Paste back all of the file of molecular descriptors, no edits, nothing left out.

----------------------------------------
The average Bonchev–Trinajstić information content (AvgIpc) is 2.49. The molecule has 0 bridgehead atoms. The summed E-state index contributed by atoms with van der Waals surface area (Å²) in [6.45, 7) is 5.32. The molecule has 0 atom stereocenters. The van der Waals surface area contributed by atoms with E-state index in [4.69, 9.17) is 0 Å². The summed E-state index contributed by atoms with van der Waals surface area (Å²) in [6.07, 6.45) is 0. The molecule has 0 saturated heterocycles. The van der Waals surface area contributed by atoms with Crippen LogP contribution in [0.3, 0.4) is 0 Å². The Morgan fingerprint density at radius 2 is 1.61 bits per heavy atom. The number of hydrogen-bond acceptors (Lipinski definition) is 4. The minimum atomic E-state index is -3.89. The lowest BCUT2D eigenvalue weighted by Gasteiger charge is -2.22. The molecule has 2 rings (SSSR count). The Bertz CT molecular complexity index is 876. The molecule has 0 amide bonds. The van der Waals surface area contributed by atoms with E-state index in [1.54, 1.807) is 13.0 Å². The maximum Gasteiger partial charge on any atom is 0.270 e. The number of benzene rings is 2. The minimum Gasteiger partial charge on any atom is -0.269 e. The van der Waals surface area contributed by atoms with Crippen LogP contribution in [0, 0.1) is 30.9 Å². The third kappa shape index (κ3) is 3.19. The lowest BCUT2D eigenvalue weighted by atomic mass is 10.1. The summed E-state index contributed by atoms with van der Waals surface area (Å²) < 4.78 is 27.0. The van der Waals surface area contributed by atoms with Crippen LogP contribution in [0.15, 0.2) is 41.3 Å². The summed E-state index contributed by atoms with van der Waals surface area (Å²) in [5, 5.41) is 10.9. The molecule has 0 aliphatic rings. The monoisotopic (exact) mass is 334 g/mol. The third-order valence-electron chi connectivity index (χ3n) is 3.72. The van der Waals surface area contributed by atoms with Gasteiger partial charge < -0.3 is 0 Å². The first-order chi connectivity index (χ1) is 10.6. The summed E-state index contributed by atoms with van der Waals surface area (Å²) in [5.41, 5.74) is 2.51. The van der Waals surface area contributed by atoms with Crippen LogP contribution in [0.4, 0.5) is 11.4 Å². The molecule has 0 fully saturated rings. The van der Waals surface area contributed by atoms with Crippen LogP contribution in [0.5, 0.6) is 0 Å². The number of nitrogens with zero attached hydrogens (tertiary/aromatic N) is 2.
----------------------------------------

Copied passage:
The average Bonchev–Trinajstić information content (AvgIpc) is 2.49. The molecule has 0 bridgehead atoms. The summed E-state index contributed by atoms with van der Waals surface area (Å²) in [6.45, 7) is 5.32. The molecule has 0 atom stereocenters. The van der Waals surface area contributed by atoms with E-state index in [4.69, 9.17) is 0 Å². The summed E-state index contributed by atoms with van der Waals surface area (Å²) in [6.07, 6.45) is 0. The molecule has 0 saturated heterocycles. The van der Waals surface area contributed by atoms with Crippen LogP contribution in [0.3, 0.4) is 0 Å². The Morgan fingerprint density at radius 2 is 1.61 bits per heavy atom. The number of hydrogen-bond acceptors (Lipinski definition) is 4. The minimum atomic E-state index is -3.89. The lowest BCUT2D eigenvalue weighted by Gasteiger charge is -2.22. The molecule has 2 rings (SSSR count). The Bertz CT molecular complexity index is 876. The molecule has 0 amide bonds. The van der Waals surface area contributed by atoms with E-state index in [1.54, 1.807) is 13.0 Å². The maximum Gasteiger partial charge on any atom is 0.270 e. The number of benzene rings is 2. The minimum Gasteiger partial charge on any atom is -0.269 e. The van der Waals surface area contributed by atoms with Crippen LogP contribution in [0, 0.1) is 30.9 Å². The third kappa shape index (κ3) is 3.19. The lowest BCUT2D eigenvalue weighted by atomic mass is 10.1. The summed E-state index contributed by atoms with van der Waals surface area (Å²) < 4.78 is 27.0. The van der Waals surface area contributed by atoms with Crippen LogP contribution in [0.15, 0.2) is 41.3 Å². The summed E-state index contributed by atoms with van der Waals surface area (Å²) in [5, 5.41) is 10.9. The molecule has 0 aliphatic rings. The monoisotopic (exact) mass is 334 g/mol. The third-order valence-electron chi connectivity index (χ3n) is 3.72. The van der Waals surface area contributed by atoms with Gasteiger partial charge < -0.3 is 0 Å². The first-order chi connectivity index (χ1) is 10.6. The summed E-state index contributed by atoms with van der Waals surface area (Å²) in [5.41, 5.74) is 2.51. The van der Waals surface area contributed by atoms with Crippen LogP contribution in [0.4, 0.5) is 11.4 Å². The molecule has 0 fully saturated rings. The van der Waals surface area contributed by atoms with Crippen LogP contribution in [0.5, 0.6) is 0 Å². The number of nitrogens with zero attached hydrogens (tertiary/aromatic N) is 2.